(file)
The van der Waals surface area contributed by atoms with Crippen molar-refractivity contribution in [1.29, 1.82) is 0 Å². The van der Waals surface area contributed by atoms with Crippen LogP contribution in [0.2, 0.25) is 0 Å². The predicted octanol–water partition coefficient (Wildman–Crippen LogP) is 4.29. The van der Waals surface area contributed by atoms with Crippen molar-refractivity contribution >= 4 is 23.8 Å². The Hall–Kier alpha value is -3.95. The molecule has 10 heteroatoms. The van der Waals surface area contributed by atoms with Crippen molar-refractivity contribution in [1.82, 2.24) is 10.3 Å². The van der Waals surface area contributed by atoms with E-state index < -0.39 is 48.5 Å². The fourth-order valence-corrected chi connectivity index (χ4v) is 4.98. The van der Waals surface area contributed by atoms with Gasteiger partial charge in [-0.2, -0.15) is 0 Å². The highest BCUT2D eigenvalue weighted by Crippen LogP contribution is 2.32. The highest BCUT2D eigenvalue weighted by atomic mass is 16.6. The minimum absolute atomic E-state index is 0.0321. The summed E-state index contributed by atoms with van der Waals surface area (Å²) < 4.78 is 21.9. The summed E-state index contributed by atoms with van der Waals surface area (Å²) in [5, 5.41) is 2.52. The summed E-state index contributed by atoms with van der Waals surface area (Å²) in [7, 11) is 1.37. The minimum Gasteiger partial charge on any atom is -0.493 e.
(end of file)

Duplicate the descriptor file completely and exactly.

The van der Waals surface area contributed by atoms with Crippen molar-refractivity contribution in [1.29, 1.82) is 0 Å². The van der Waals surface area contributed by atoms with Crippen LogP contribution in [0.2, 0.25) is 0 Å². The predicted octanol–water partition coefficient (Wildman–Crippen LogP) is 4.29. The van der Waals surface area contributed by atoms with Crippen molar-refractivity contribution >= 4 is 23.8 Å². The Hall–Kier alpha value is -3.95. The molecule has 10 heteroatoms. The van der Waals surface area contributed by atoms with Crippen molar-refractivity contribution in [1.82, 2.24) is 10.3 Å². The van der Waals surface area contributed by atoms with E-state index < -0.39 is 48.5 Å². The fourth-order valence-corrected chi connectivity index (χ4v) is 4.98. The van der Waals surface area contributed by atoms with Gasteiger partial charge in [-0.2, -0.15) is 0 Å². The highest BCUT2D eigenvalue weighted by Crippen LogP contribution is 2.32. The highest BCUT2D eigenvalue weighted by atomic mass is 16.6. The minimum absolute atomic E-state index is 0.0321. The summed E-state index contributed by atoms with van der Waals surface area (Å²) < 4.78 is 21.9. The summed E-state index contributed by atoms with van der Waals surface area (Å²) in [5, 5.41) is 2.52. The summed E-state index contributed by atoms with van der Waals surface area (Å²) in [7, 11) is 1.37. The minimum Gasteiger partial charge on any atom is -0.493 e.